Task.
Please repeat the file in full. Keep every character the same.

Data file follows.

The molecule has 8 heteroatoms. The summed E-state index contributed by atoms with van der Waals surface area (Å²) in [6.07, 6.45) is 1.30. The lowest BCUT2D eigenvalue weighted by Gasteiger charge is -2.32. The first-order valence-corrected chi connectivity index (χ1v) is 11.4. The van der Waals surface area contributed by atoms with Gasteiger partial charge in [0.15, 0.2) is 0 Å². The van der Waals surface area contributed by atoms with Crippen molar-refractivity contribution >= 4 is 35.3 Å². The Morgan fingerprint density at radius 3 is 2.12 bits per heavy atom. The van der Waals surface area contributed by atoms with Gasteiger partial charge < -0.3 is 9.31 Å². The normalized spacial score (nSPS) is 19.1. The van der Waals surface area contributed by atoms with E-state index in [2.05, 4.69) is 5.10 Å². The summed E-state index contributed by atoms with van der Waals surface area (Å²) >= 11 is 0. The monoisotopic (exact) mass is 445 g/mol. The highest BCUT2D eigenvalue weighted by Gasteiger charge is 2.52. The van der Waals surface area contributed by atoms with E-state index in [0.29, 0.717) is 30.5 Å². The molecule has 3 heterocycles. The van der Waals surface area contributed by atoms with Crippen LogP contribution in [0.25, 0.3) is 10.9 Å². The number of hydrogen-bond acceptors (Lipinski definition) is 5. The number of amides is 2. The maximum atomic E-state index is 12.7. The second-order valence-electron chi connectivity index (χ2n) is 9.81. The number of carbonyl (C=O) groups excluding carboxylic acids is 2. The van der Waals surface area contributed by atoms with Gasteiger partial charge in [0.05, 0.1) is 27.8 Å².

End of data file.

The molecule has 8 heteroatoms. The summed E-state index contributed by atoms with van der Waals surface area (Å²) in [6.07, 6.45) is 1.30. The lowest BCUT2D eigenvalue weighted by Gasteiger charge is -2.32. The first-order valence-corrected chi connectivity index (χ1v) is 11.4. The van der Waals surface area contributed by atoms with Gasteiger partial charge in [0.15, 0.2) is 0 Å². The van der Waals surface area contributed by atoms with Crippen molar-refractivity contribution >= 4 is 35.3 Å². The Morgan fingerprint density at radius 3 is 2.12 bits per heavy atom. The van der Waals surface area contributed by atoms with Gasteiger partial charge < -0.3 is 9.31 Å². The normalized spacial score (nSPS) is 19.1. The van der Waals surface area contributed by atoms with E-state index in [2.05, 4.69) is 5.10 Å². The summed E-state index contributed by atoms with van der Waals surface area (Å²) >= 11 is 0. The monoisotopic (exact) mass is 445 g/mol. The highest BCUT2D eigenvalue weighted by Gasteiger charge is 2.52. The van der Waals surface area contributed by atoms with E-state index in [0.29, 0.717) is 30.5 Å². The molecule has 3 heterocycles. The van der Waals surface area contributed by atoms with Crippen LogP contribution in [0.25, 0.3) is 10.9 Å². The number of hydrogen-bond acceptors (Lipinski definition) is 5. The number of amides is 2. The maximum atomic E-state index is 12.7. The second-order valence-electron chi connectivity index (χ2n) is 9.81. The number of carbonyl (C=O) groups excluding carboxylic acids is 2. The van der Waals surface area contributed by atoms with Gasteiger partial charge in [0.05, 0.1) is 27.8 Å².